It will get better
One of the big things I hear mums told is, ‘It gets better at 3 months’.
This then moves onto 4 months, 5 months, 6 months etc. You get the picture? We’re encouraging mums to wish that first year away. Why oh why do we say these things? What happens if for that mum things don’t get better at 3 months or whatever particular time frame we choose? What then for that mum who was wishing from reprieve from whatever was driving her to the depths of despair?
Where does she go and how does she resolve the pain? What happens if whatever she wants to get better is in fact part of normal parenting? The first year is full of change in development, feeding, sleep, play and emotional needs. At times it can feel like a rollercoaster, when it’s good it’s mind blowingly incredible and when it’s rough it’s the pits. Parenting needs a lot of normalizing and we need to listen to mums properly and I mean really listen. They’re often not looking for solutions and yet how often are they given unsolicited advice?
True story from a new mum
Here is a typical scenario and a true story. New parents are taking their baby daughter out for a lovely stroll on the meandering footpaths of inner city Sydney. Their baby has woken and started to cry, they stop and try and comfort her. A lady has shouted out to them, from her doorway, ‘If I was you I’d not stop that pram. I’d keep on walking. That’s the best thing to do with that baby’.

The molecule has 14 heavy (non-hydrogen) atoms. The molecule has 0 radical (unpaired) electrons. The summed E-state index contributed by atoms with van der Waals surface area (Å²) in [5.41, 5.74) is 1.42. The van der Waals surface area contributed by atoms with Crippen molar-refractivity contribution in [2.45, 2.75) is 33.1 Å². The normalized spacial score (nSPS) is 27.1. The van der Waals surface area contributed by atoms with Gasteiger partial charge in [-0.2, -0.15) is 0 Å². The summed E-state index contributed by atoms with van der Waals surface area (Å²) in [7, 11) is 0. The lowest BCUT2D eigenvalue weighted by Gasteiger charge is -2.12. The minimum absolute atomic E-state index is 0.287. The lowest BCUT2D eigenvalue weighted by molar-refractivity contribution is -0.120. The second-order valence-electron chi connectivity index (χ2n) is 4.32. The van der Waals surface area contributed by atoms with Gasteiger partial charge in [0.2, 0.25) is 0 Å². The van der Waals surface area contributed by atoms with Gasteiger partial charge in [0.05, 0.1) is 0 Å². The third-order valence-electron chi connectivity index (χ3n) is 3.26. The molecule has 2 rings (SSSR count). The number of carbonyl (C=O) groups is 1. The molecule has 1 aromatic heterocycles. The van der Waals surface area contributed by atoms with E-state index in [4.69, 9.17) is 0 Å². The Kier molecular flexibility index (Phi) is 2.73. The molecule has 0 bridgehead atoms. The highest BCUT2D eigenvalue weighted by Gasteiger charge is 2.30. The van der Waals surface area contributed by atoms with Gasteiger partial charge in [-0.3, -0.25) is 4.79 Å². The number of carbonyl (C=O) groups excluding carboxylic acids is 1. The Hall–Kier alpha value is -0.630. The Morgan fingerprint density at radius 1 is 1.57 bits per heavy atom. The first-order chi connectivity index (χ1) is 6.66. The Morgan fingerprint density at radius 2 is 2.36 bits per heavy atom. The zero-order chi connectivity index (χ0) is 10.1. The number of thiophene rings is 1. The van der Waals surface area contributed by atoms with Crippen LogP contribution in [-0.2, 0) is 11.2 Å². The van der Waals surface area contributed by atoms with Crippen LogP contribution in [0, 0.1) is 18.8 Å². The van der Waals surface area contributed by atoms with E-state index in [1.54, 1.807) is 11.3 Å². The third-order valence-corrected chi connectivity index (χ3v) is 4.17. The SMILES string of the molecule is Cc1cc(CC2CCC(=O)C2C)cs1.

Did they actually ask for her advice? Not one bit and yet they got it. It’s things like this that can chip away at your confidence. You start to doubt yourself as a parent. Should you have stopped the pram or kept on walking? And the more it happens the less confidence you have. Never mind that the ‘lady’ doesn’t know you or your baby. Suddenly your baby has become public property and other people will comment on her and advise you despite having no professional expertise.
You are doing just great
As a new parent do you answer back at all? Most new parents won’t, they’ll just hurry on by and hope she doesn’t shout anything else at them. You’ll most probably go another route next time and you’ll definitely carry on walking past her house. What that lady may not realize is that this can be the only time you’ve left the house all week. You might have postnatal depression or anxiety and your baby may have colic or reflux. You might just be holding it together by a thread.
That one comment may be enough to stop you leaving the house for the next few weeks. Does this sound familiar? So how do you protect yourself from this unsolicited advice? How do you get the confidence back that seems to have left the building? Hopefully you have an amazing partner who gives you the biggest hug and says ‘don’t listen, you’re doing just great’, because do you know what? You really are doing an amazing job and nobody knows what your baby needs like you do. I’d like you to remind yourself of that fact every single moment of every single day.
Because it’s the truth xoxoxo